Beefing Up Cleveland’s Kosher Food Scene

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oren-gahanianThe following report by Arelen Fine appear in the Cleveland Jewish News: 

When Chava Roth and her family moved to Beachwood from Chicago two years ago, she was delightedwith the outreach efforts and warmth of the Jewish community.

But as to the variety of kosher restaurants, “let me just say, I’m not that impressed,” Roth says. The informal places to take kids are okay, she maintains. “But this city could benefit from more sophisticated and diverse restaurants.”

In Chicago, Roth and her family had their choice of kosher steakhouses, brick oven pizza and pasta parlors, ’50s diners, and vegetarian, Mexican, Chinese and Thai cuisine. “There is no comparison between Cleveland and Chicago’s kosher restaurant scene, and as far as New York’s, that’s a whole other matzah ball,” she says.

Hildee Weiss joins other members of the Orthodox community who lament the lack of a good kosher Asian restaurant in Cleveland. She is convinced the community would support a kosher Chinese or Thai take-out and/or dine-in restaurant.

Weiss knows if she travels to other cities with sizeable Jewish populations, she can find a kosher sushi bar in an instant. Her husband Gary has an app on his phone that tells him where kosher restaurants are located in any city in the world.

Soon Weiss’s phone app will list another kosher restaurant in the Cleveland area. Cedar-Green Issi’s, a milchig (dairy) restaurant, has opened Sababa Cuisine, a fleshig (meat) restaurant a few doors away from Jerusalem Grill, also a fleshig restaurant.

“This is a classy, white tablecloth restaurant,” says Issi’s manager Natan Cohen. “We offer an elegant upscale establishment with steaks, lamb and chicken dishes, served by neatly dressed waiters in dark pressed pants and white shirts.”

Jerusalem Grill owner Oren Gahanian is hoping the Jewish community will now support two neighboring fleshig restaurants.

People keep saying they want more kosher restaurants, but will they go out to eat more often if they have more choices?” Gahanian asks. To stay competitive, there will be new soups and salads on the Jerusalem Grill menu.

The kosher Subway at the JCC attracts people of all ages, both JCC members and walk-ins.

“It’s always a special treat to eat kosher food out,” says Beachwood resident Hannah Lewis, 36, as she splits a tuna sub with her 5-year-old daughter Rachel at the Subway shop. “We have a few kid-friendly restaurants, but I’d like to see more upscale choices for special splurges or to take out-of-town guests.”

Gourmet cook Yael Cohen, whose family ran and operated the Sabra Restaurant on Taylor Road from 1968-78, knows kosher restaurants are not just for Jewish customers. Sabra’s customers included Muslims, who enjoyed the restaurant’s Middle Eastern cuisine.

“In those days, not much food was imported from the Middle East,” she explain. “Muslims who followed halal (dietary laws) were looking for foods they could eat at restaurants that accommodated their dietary requirements.”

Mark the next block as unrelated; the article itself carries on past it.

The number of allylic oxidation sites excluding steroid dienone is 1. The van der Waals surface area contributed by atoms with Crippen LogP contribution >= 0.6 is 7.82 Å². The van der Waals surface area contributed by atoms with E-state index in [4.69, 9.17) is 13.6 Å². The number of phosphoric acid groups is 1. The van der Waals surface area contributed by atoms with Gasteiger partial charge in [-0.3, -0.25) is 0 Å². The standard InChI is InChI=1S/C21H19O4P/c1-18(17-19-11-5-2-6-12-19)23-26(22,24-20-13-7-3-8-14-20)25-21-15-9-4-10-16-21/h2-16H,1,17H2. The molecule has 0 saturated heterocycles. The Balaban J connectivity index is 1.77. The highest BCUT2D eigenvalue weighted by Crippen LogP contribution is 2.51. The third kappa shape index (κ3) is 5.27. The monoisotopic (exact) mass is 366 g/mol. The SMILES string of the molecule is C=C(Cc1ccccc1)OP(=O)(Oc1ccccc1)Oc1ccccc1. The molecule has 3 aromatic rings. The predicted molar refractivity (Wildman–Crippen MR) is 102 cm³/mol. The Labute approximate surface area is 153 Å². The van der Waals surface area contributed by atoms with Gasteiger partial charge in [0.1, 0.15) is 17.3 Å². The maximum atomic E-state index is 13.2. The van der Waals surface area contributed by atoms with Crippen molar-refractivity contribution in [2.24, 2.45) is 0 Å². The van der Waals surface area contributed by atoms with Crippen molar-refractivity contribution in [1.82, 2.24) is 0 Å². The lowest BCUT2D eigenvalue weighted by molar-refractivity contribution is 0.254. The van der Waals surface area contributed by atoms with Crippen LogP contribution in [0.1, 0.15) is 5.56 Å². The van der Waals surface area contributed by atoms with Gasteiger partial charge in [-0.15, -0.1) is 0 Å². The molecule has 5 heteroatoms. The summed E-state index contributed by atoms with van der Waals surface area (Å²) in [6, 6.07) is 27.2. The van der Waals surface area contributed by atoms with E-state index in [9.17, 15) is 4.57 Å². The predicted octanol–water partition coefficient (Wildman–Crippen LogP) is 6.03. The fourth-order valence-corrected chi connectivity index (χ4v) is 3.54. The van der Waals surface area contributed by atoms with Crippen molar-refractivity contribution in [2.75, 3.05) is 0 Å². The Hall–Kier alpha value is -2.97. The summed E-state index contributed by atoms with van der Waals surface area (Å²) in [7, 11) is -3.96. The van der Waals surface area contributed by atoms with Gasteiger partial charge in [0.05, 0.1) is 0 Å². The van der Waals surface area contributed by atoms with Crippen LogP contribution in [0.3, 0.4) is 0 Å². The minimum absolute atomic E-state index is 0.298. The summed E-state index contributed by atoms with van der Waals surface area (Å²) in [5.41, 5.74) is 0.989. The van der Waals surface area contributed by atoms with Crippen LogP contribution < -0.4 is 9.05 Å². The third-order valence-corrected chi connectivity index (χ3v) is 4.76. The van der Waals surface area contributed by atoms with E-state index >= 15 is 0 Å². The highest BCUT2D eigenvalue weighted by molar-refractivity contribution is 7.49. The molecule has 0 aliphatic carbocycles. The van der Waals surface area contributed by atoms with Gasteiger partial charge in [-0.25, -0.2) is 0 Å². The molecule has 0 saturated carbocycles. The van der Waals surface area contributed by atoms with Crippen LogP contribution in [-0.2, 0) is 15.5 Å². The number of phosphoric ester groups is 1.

As to Cleveland’s current kosher restaurant scene? “We definitely need more attractive choices, and the few kosher restaurants could use a facelift,” says Cohen, who spends part of each year in Israel. “I usually won’t go to a dairy restaurant in Cleveland unless I’m desperate for a falafel.”

Rabbi Naphtali Burnstein of Young Israel diplomatically sums up the kosher restaurant scene: “There’s always room for more.”

{Cleveland Jewish News/ Newscenter}


  1. I believe that there is a beaudiful resturant KINERET, and it just got a facelift, perhaps u shall try it out, salads, soups, ice cream, the works!!!!!!!!!!!!

  2. there was a meat restaurant that closed down called abbas because they were losing money no one in Cleveland goes out to eat

  3. “In Chicago, Roth and her family had their choice of kosher steakhouses, brick oven pizza and pasta parlors, ’50s diners, and vegetarian, Mexican, Chinese and Thai cuisine.”

    Ms. Roth greatly overexagerates the restaurant scene in Chicago. The Mexican and Thai places are gone. The Chinese is no longer here, although there is another Chinese place that took their place, but is only a take out. The steakhouse and 50s diner are one and the same. One operation, one kitchen, (yes, two names) just a wall separating the eating rooms.

  4. I was just in Kinneret this week. The food there is amazing. It’s been beutifully remodeled and its a great place to bring your family. Has Yael Cohen been in there since 1978?!

  5. i love kinneret! the service there is amazing. everything is ready nd on the go! they truly treat their customers on top priority…in addition, they remodeled and the place is totaly STUNNING!kinneret makes cleveland!

  6. Ok Kinneret is like TOTALLY the most amazing pizza resteraunt in Cleveland.Try the fried cauliflower!!!!!!!!!The pizza,the calzones, panini’s,the eggplant,the soups,the salad bar,the fried fish.Whoever is making comments about what it was like in 1978 needs to step back into the times it’s 2010.They remodeled it’s clean,refreshing and a great place to take your family.

  7. Clevelanders should appreciate what they have. If not, maybe one day there will not be any kosher establishments to eat in.

  8. Let us be grateful to have restaurants both meat and dairy that are strictly kosher. So far all eating places are quite good. There is no need to dwell in the past.

  9. I don’t know why people are taking this so personally, fact is it would be nice to have a up scale restaurant in Cleveland as well…

  10. Cleveland rocks the house. Everything from Bread to Water and in between. I think they even have kosher Coke and Pepsi. Rock on Cleveland!!!


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